Braden: I will go with Mike Shanahan. It's an easy choice, actually. He is a Super Bowl champion with a potential Hall of Fame quarterback leading the way. The Redskins have a chance at a playoff berth and have the best pieces in place to succeed. Pete Carroll will have the Seahawks improved from last year with the return of Matt Hasselbeck, but they are not a playoff team. Chan Gailey has very little to work with in Buffalo, and it will be painfully obvious. If I could vote for Mike Holmgren, I might go that way, but he is technically ineligible.
2. Sam Bradford, Tim Tebow, or Jimmy Clausen: Who do you want on your team for the next 10 years? Steven: All three have shown promising ability in the preseason, but I’ll go with Sam Bradford. The Oklahoma product is accurate, possesses a solid arm and should be a good leader for the Rams to build around. Bradford isn’t in the best situation right now, especially with a shaky offensive line and receiving corps. However, Bradford should be the piece that helps St. Louis contend for a playoff spot in the next couple of seasons.
Nathan: I’ll take Tim Tebow to battle for the next 10 years. For whatever reason, Jimmy Clausen continues to build upon his jerk reputation — arriving in a Hummer at Notre Dame, promising not to get Charlie Weis fired before, you know, and then falling into the second round due to character concerns. I’m worried about Sam Bradford staying alive on the field; his go-to move seems to be right-shoulder bodyslam blindside. Tebow has the aura, athleticism and desire to be a winner in the NFL.
Braden: I have serious concerns about Tebow's ability to be a true quarterback in this league, but I want that guy in my locker room for sure. Whatever the position might be. Clausen can really throw the football but has been knocked for his attitude — which is totally warranted. If we are talking strictly quarterbacks here, I would take Sam Bradford. I think he has the poise, the size, the arm, the talent and the leadership to be a good quarterback. Unfortunately, he doesn't play for my mythical franchise; he plays for the Rams.
3. What is the Steelers' record when Big Ben returns to the lineup after the bye in Week 6? Steven: The Steelers have a rough opening stretch, with games against Baltimore, Tennessee, Atlanta and Tampa Bay. I think a 2-2 record would be a victory for this team, but 1-3 seems more likely. There’s no question this defense is among the league’s best, but Dennis Dixon has only one start under his belt, and the offensive line is a major concern. Without Roethlisberger, the Steelers offense will be too one-dimensional, and Dixon isn’t ready to lead this team to an undefeated start.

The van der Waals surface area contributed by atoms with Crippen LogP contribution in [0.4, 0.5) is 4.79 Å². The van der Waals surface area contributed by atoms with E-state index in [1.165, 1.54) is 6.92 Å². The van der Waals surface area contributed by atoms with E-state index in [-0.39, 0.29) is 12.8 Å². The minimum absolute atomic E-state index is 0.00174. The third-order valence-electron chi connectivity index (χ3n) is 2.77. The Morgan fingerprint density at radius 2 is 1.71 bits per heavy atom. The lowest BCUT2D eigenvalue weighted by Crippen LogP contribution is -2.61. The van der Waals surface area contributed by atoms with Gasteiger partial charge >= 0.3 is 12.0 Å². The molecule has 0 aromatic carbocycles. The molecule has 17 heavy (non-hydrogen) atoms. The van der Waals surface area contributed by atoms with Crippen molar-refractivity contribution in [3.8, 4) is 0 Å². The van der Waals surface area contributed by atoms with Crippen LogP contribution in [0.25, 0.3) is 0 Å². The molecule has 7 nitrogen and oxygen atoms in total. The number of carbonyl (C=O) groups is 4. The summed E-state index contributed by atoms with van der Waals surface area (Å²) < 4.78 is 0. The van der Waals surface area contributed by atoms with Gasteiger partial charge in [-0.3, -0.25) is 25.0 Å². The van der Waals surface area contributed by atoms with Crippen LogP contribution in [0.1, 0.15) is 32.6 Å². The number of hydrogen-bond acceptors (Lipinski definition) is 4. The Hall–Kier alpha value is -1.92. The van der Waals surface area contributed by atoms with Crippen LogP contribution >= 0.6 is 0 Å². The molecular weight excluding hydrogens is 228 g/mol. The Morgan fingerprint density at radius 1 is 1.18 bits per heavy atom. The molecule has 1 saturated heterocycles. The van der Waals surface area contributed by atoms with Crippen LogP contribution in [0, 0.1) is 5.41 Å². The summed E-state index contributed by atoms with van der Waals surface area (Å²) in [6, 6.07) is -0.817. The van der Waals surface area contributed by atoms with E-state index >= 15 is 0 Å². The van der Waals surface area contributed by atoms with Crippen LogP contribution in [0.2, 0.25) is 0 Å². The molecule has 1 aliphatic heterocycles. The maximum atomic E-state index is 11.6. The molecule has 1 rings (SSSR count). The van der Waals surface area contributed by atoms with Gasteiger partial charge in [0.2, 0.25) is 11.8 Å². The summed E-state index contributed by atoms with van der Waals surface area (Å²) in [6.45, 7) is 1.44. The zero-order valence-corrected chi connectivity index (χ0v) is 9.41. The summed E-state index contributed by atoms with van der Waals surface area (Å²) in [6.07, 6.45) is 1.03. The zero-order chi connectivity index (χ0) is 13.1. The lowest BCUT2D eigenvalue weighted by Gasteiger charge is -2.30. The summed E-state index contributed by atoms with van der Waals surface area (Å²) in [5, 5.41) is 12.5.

Nathan: The Steelers’ Week 1 matchup with the Falcons will determine whether Big Ben inherits a 1-3 team or a 2–2 squad. I’m chalking up losses at Tennessee in Week 2 and to Baltimore in Week 4, with a win at Tampa Bay in Week 3. Push comes to shove, I’ll go with Pittsburgh being 1-3.
Braden: 1-3. Atlanta will outscore them. Tennessee will push the Pittsburgh offensive line around. And Baltimore will flex its collective muscles in Week 4. Tampa Bay is the only easy game on the slate, and the other two AFC contenders will realize how important it will be to beat this Steelers team sans Roethlisberger. If they work their way to 2-2, which is certainly possible, their playoff hopes are very much alive. If not, they might be at home for a second straight postseason.
4. Which non-QB rookie has the biggest impact in 2010?
Steven: I think you could see three rookie running backs make a significant impact this year. Jahvid Best (Detroit), Ryan Mathews (San Diego) and C.J. Spiller (Buffalo) should be near the top of the league for Rookie of the Year honors. Best is a good complement to quarterback Matthew Stafford; Spiller’s all-around ability will be valuable for a team lacking overall playmakers; and Mathews has a clear path to the starting job. If I have to choose the top statistical performer among these three backs, I’ll take Mathews over Best.
Nathan: Raiders middle linebacker Rolando McClain will play the most important role on his team — serving as a de facto coach on the field, calling plays and making plays before and after every snap. On the other end of the spectrum, Chargers running back Ryan Mathews and Cowboys receiver-returner Dez Bryant have a chance to be explosive difference-makers for Super Bowl contenders. But my pick is Lions defensive tackle Ndamukong Suh, who should establish himself as one of the league’s premier interior linemen as a rookie by slinging quarterbacks around like they’re Jake Delhomme.
Braden: Can I pick three names? Four? There will be loads of impact rookies on the offensive side of the ball. Dez Bryant, Ryan Mathews and Jahvid Best will all play big roles for their teams. On defense, I think the R.O.Y. competition comes down to Rolando McClain and Eric Berry. Both should start right away and be key parts of improving defenses. Off the radar names to watch? Jordan Shipley, Mike Williams, Golden Tate, Dexter McCluster and Morgan Burnett will be key contributors. But at the end of the day, Mathews will be the lead ball-carrier for a Super Bowl-caliber team, so I have to go with the first-round pick out of Fresno State.
5. Who is you pick for the Super Bowl?
Steven: This was a tough decision for me, but I’ll take Green Bay out of the NFC and Baltimore from the AFC. I feel there is a nice collection of teams in both conferences that could win it all, but no one really stands out as a clear frontrunner on either side. I like the Packers offense, but their defense is a big concern. The Ravens have some concerns in the secondary, but Joe Flacco’s continued progression at quarterback should put enough points on the board to get to Super Bowl XLV.
Nathan: I’ll stick with our magazine picks, Baltimore Ravens over Minnesota Vikings. If that happens, arguably the best defensive and offensive players of the past 20 years — Ray Lewis and Brett Favre — could walk off the field for the last time.
Braden: The Saints will be tough to beat. And the "repeats are rare and incredibly difficult" theory is actually slightly incorrect. A repeat has happened four times in the last 22 seasons — SF, DAL, DEN, NE — with a number of other teams winning or playing in multiple Super Bowls over that span (PIT, IND, GB, BUF). I like the Falcons and 49ers to surprise this fall, but in the end, New Orleans beats Minnesota and returns to the big event. In the AFC, I like the New York Jets, and emerging star Mark Sanchez, to beat the Ravens in the AFC title game. I will take the Jets to topple the defending champs with stifling defense and a power ground game. J.E.T.S. Jets. Jets. Jets.